Six Good Reasons to Use Transit

By Katie Alvord

Abridged from Divorce Your Car: Ending the Love Affair with the Automobile
(New Society Publishers)

Let Someone Else Take You for a Ride

Buses, trains, car-sharing, carpools – whatever form it takes, shared transportation can give a big assist to car-free or car-lite living. Worldwide, transit plays a huge role in moving the human race. Even in car-dependent countries like the U.S., millions of people ride transit. All this travel has a range of advantages over using cars.

• Transit cuts congestion, pollution, and energy use. During World War II, when saving energy meant survival, governments encouraged use of transit and carpools as a way to conserve. “Fill those empty seats!” exhorted Uncle Sam posters. “Car sharing is a MUST!” Transit’s energy-saving potential is indeed high. In general, transit uses fewer British thermal units (BTUs) per passenger mile than do cars and light trucks. While a single-occupant car uses over 5,000 BTUs per passenger mile, a train car carrying 19 people uses about 2,300 and a bus carrying the same number only about 1,000.

Transit can also cut emissions. While some transit may be more polluting – diesel buses, for example, emit high levels of particulate matter – growing numbers of cleaner transit vehicles are far better. Buses powered by compressed natural gas (CNG), for instance, produce almost no particulate pollution. And putting more trains and buses in congested urban corridors cuts traffic and increases travel speeds for both transit riders and motorists. One full 40-foot bus will take 58 cars off the road; a six-car rail train can take 900 cars off the road.

• Transit saves land. Unlike freeways, which disperse development as sprawl, transit – especially rail – encourages compact development. This also saves money and energy and cuts pollution, since less sprawl requires less infrastructure. Where cities introduce rail, “an immediate process of urban consolidation begins,” write Australian transport experts Peter Newman and Jeff Kenworthy.

• Transit helps jobs and the economy. A study by Bates College economist David Aschauer showed that transit investments improve productivity possibly twice as much as road building. Aschauer’s conclusion: “Public transportation spending carries more potential to stimulate long-run economic growth than does highway spending.” Labor-intensive transit creates local jobs, and more of them. Spending a billion dollars on transit creates 7,000 more jobs than spending a billion on roads.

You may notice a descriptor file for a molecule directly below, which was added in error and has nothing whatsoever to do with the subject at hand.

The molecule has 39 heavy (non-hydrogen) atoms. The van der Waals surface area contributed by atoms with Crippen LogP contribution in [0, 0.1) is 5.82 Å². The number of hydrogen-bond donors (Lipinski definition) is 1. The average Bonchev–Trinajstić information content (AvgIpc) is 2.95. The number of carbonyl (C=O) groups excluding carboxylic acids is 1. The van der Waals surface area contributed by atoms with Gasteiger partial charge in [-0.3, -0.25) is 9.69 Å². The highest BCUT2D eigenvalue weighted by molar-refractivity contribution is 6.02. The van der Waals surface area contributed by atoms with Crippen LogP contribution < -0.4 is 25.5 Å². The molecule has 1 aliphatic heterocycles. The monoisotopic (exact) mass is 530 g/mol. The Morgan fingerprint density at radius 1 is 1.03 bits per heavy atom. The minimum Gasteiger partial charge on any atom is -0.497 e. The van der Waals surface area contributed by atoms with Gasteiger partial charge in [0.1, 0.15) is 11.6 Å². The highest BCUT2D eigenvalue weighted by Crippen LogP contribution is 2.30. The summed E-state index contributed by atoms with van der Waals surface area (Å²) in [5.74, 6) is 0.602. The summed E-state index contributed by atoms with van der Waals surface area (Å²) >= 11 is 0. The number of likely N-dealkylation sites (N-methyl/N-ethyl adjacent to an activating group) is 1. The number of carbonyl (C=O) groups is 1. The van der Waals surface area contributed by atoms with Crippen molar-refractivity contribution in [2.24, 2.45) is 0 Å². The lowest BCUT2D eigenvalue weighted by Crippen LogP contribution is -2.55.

• Transit saves money.In 2007, transit users spent an average of about 21 cents per mile for travel, much less than the usual cost of a car; the American Automobile Association’s composite national average cost of driving in 2007 was 52.2 cents per mile, and this does not include parking or tolls. It’s possible to compare gasoline costs to transit fares and not see much difference, but that ignores the fixed costs of driving. With fixed costs included, transit comes out cheaper, and can even cost less than out-of-pocket driving expenses alone.

• Transit saves time, hassle – and lives. Leaving the driving to someone else might mean a longer trip overall, but you can spend the time doing something else: reading, writing a letter, catching up on work, having quality time with your kids. Sometimes, too, transit can be faster than driving by car. In 1993, Santa Barbara’s Metropolitan Transit District established an express bus route between Isla Vista (near the University of California) and Santa Barbara City College. The bus trip takes 30 minutes, reportedly less than driving. As word got out, the number of people taking this bus increased by 255% in two years.

Using transit frees you from responsibility for a car at either end of your journey. This means no time wasted hunting for parking, no concerns about feeding meters or getting parking tickets. Using transit can also mean traveling in a less tense, more serene atmosphere. Especially on trains, you can get up and move around as much as you want, a feature especially appreciated by children. And according to the National Safety Council, transit is one of the safest ways to travel. Where the average death rate per 100 million passenger miles is about 0.71 for autos, it drops to 0.05 for trains and 0.02 for buses.

• Transit restores community and equity.Transit can help restore community by bringing people out of metal-box isolation and into more contact with one another. Transit gives a wider range of people safe, independent mobility, helping integrate young, old, poor, disabled, and other non-drivers more fully into community life. And because of the way transit influences land use, it can help communities be more cohesive by nature of their compactness.

Overall, shared transportation is the most equitable way a society can provide mobility to people, regardless of income, age, and ability. It makes sense to advocate better transit service, not just for yourself but for the one-third of people – among them the old, young, and disabled – who don’t or can’t drive. The most important way you can advocate transit is to use it yourself. More people riding transit can help encourage more transit – and that means more opportunity to let someone else take you for a ride.

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About Author: Katie Alvord

Best known as the author of Divorce Your Car! : Ending the Love Affair with the Automobile. Katie Alvord writes about transportation reform, land preservation, climate change, and green living. She has written for many periodicals, including Buzzworm, E Magazine, Northern Lights, Orion Afield, Urban Ecologist, Utne Reader, Wild Earth, the Boston Globe, and others.

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